For several years, Steve and I have played trivia at pubs and bars around Tampa. Our rule of living within stumbling distance of our regular place means we get to play trivia and avoid DUI charges. You might have seen some places with controllers and TV screens, but ours uses a live reader and hand-written answers. The top three teams get gift cards, which is where many competitions stop. For the second year in a row (the second year this competition has been in place), we’ve been able to qualify for a national competition in Las Vegas by showing up and finding that sweet spot of 2.3 drinks (+/- 0.6 drinks margin of error) in which we know things.
From January to the end of June, teams from all over the nation go to their local bars and play (each game is free), gaining overall points for how well they place in addition to the gift certificates. Placing higher consistently gets you more points, making it more likely for you to get to Vegas. The questions cover a range of subjects, including pop culture, sports, history, and more. What can be a challenge from some people is you have to answer questions without using your phone or other reference materials, because if you’re cheating at free bar trivia, YOUR CHOICES ARE BAD AND YOU SHOULD FEEL BAD.
Most of the time, a “team” is whoever’s at your table (regionals and the finals limit a team to five people) but usually Steve and I are a team of two. Much like Simon and Garfunkel, Siegfried and Roy, or other great duos, we split our talents to cover a fair amount of ground. There are even times when we’ll each know one half of a question, jogging the other to complete the answer. For example, one of the questions in the final asked for an actress who Steve remembered was in The Walking Dead, but he couldn’t remember her name. Once he mentioned the role, I knew her actual name.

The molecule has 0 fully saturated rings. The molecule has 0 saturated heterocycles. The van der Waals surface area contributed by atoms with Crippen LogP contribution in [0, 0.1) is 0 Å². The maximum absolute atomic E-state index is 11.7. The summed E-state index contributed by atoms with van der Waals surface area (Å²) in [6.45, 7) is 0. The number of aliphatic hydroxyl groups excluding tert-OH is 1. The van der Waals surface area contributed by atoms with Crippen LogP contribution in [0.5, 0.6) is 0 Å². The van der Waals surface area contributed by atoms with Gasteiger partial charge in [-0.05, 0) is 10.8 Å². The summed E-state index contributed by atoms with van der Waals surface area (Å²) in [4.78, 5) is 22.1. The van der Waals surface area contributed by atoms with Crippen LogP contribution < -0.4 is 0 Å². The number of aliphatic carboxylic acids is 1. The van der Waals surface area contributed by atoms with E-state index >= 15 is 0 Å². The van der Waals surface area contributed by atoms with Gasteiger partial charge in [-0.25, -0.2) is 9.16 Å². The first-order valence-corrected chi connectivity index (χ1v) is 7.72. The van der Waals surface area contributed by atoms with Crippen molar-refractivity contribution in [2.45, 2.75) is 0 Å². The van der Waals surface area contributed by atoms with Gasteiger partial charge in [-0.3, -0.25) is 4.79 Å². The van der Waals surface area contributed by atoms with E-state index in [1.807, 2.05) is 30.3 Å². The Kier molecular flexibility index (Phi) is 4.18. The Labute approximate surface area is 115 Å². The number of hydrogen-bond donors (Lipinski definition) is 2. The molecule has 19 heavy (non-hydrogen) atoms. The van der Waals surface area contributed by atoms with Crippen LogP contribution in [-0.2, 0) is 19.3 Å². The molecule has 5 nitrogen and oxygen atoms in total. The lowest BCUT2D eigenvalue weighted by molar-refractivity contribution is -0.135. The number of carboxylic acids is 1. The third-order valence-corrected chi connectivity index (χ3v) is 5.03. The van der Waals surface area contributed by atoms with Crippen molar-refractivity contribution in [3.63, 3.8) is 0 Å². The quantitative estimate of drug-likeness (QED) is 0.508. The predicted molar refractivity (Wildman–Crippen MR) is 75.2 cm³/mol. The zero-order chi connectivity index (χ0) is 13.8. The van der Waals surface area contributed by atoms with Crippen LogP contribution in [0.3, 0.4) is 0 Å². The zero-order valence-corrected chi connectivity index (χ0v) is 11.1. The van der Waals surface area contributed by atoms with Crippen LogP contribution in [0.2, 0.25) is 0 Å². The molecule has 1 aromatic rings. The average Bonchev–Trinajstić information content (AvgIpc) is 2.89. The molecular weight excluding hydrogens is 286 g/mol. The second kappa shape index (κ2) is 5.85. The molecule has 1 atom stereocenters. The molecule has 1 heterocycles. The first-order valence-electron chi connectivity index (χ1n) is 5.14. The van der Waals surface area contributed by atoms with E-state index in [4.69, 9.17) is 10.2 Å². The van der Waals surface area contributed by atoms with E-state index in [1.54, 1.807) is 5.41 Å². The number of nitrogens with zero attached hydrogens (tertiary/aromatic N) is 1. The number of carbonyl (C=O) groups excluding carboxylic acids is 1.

After the six months are up, teams get invited to regional finals. It’s the same format, but the game itself is longer and you’re limited to only five people per team. Occasionally, we’ll bring in ringers, but it’s really hard to find people who know stuff and aren’t incredibly punchable. One year, we finished second in the state, but I had to talk myself out of walking out/slapping someone/demanding a trade/taking my talents to South Beach. Intangibles matter, like grit, perseverance, and not being irredeemably irritating. This year, we didn’t finish as well, but the overall experience was much smoother and easier to handle.
After regionals, 200 teams across the country are invited to play in Las Vegas. For the second year in a row, the event was held at the Rio Hotel and Casino, just off the main Strip. Steve had better luck with the gambling and such than I did, but at least the pool and food was good enough for me. Since it’s the second year, there are still some bugs to work out. For example, the cocktail party the night before was….suboptimal. To paraphrase Henry Ford, you could drink anything you wanted, as long as it was Coors Light. We met an Elvis impersonator, who apparently has an aunt who teaches kids with autism here in Tampa. There was a single showgirl, which seems odd to me. One would expect at least two for symmetry and to make it seem less like she got lost on her way to an actual show. Steve and I made the best of it, mainly by leaving quickly and being the best dressed people there. We’re fancy like that.